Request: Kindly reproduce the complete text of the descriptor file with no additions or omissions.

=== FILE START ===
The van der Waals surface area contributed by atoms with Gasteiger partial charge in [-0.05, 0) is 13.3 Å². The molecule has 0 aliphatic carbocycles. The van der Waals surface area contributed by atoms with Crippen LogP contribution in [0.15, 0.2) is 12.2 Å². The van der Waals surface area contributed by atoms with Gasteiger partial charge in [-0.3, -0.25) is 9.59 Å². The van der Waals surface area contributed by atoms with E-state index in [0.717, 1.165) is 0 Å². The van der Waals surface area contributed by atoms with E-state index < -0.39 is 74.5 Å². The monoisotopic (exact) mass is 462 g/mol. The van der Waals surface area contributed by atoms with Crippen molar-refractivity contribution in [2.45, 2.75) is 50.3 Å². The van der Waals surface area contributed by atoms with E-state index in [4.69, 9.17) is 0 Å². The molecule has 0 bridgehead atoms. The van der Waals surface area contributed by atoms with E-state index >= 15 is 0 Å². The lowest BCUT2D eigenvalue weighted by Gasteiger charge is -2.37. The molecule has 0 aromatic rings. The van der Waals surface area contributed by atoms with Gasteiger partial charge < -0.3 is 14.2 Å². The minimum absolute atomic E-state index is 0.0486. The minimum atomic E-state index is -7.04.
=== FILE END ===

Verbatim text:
The van der Waals surface area contributed by atoms with Gasteiger partial charge in [-0.05, 0) is 13.3 Å². The molecule has 0 aliphatic carbocycles. The van der Waals surface area contributed by atoms with Crippen LogP contribution in [0.15, 0.2) is 12.2 Å². The van der Waals surface area contributed by atoms with Gasteiger partial charge in [-0.3, -0.25) is 9.59 Å². The van der Waals surface area contributed by atoms with E-state index in [0.717, 1.165) is 0 Å². The van der Waals surface area contributed by atoms with E-state index < -0.39 is 74.5 Å². The monoisotopic (exact) mass is 462 g/mol. The van der Waals surface area contributed by atoms with Crippen molar-refractivity contribution in [2.45, 2.75) is 50.3 Å². The van der Waals surface area contributed by atoms with E-state index in [4.69, 9.17) is 0 Å². The molecule has 0 bridgehead atoms. The van der Waals surface area contributed by atoms with E-state index >= 15 is 0 Å². The lowest BCUT2D eigenvalue weighted by Gasteiger charge is -2.37. The molecule has 0 aromatic rings. The van der Waals surface area contributed by atoms with Gasteiger partial charge < -0.3 is 14.2 Å². The minimum absolute atomic E-state index is 0.0486. The minimum atomic E-state index is -7.04.